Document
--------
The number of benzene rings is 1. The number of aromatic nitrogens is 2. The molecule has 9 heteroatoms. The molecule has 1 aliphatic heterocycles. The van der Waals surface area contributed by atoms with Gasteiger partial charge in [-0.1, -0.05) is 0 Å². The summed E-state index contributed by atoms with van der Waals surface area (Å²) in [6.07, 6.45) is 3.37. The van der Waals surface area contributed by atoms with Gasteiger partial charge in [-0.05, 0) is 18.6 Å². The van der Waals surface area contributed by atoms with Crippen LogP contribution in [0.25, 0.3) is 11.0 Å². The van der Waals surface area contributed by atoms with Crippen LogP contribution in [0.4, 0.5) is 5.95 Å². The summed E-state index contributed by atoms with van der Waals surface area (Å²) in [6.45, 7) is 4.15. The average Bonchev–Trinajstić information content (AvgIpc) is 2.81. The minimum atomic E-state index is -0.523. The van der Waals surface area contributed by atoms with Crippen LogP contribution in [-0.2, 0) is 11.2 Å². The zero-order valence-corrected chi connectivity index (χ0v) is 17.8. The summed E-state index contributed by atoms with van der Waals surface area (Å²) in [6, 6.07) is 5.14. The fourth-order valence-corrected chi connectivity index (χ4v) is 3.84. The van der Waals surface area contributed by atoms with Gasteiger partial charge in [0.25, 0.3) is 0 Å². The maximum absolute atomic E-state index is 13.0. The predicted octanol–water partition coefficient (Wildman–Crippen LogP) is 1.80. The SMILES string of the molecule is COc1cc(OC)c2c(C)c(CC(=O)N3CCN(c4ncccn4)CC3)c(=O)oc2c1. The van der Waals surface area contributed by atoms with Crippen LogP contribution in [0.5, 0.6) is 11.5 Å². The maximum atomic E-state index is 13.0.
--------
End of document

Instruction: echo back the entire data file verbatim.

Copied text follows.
The number of benzene rings is 1. The number of aromatic nitrogens is 2. The molecule has 9 heteroatoms. The molecule has 1 aliphatic heterocycles. The van der Waals surface area contributed by atoms with Gasteiger partial charge in [-0.1, -0.05) is 0 Å². The summed E-state index contributed by atoms with van der Waals surface area (Å²) in [6.07, 6.45) is 3.37. The van der Waals surface area contributed by atoms with Gasteiger partial charge in [-0.05, 0) is 18.6 Å². The van der Waals surface area contributed by atoms with Crippen LogP contribution in [0.25, 0.3) is 11.0 Å². The van der Waals surface area contributed by atoms with Crippen LogP contribution in [0.4, 0.5) is 5.95 Å². The summed E-state index contributed by atoms with van der Waals surface area (Å²) in [6.45, 7) is 4.15. The average Bonchev–Trinajstić information content (AvgIpc) is 2.81. The minimum atomic E-state index is -0.523. The van der Waals surface area contributed by atoms with Crippen LogP contribution in [-0.2, 0) is 11.2 Å². The zero-order valence-corrected chi connectivity index (χ0v) is 17.8. The summed E-state index contributed by atoms with van der Waals surface area (Å²) in [6, 6.07) is 5.14. The fourth-order valence-corrected chi connectivity index (χ4v) is 3.84. The van der Waals surface area contributed by atoms with Gasteiger partial charge in [0.25, 0.3) is 0 Å². The maximum absolute atomic E-state index is 13.0. The predicted octanol–water partition coefficient (Wildman–Crippen LogP) is 1.80. The SMILES string of the molecule is COc1cc(OC)c2c(C)c(CC(=O)N3CCN(c4ncccn4)CC3)c(=O)oc2c1. The van der Waals surface area contributed by atoms with Crippen LogP contribution in [0.5, 0.6) is 11.5 Å². The maximum atomic E-state index is 13.0.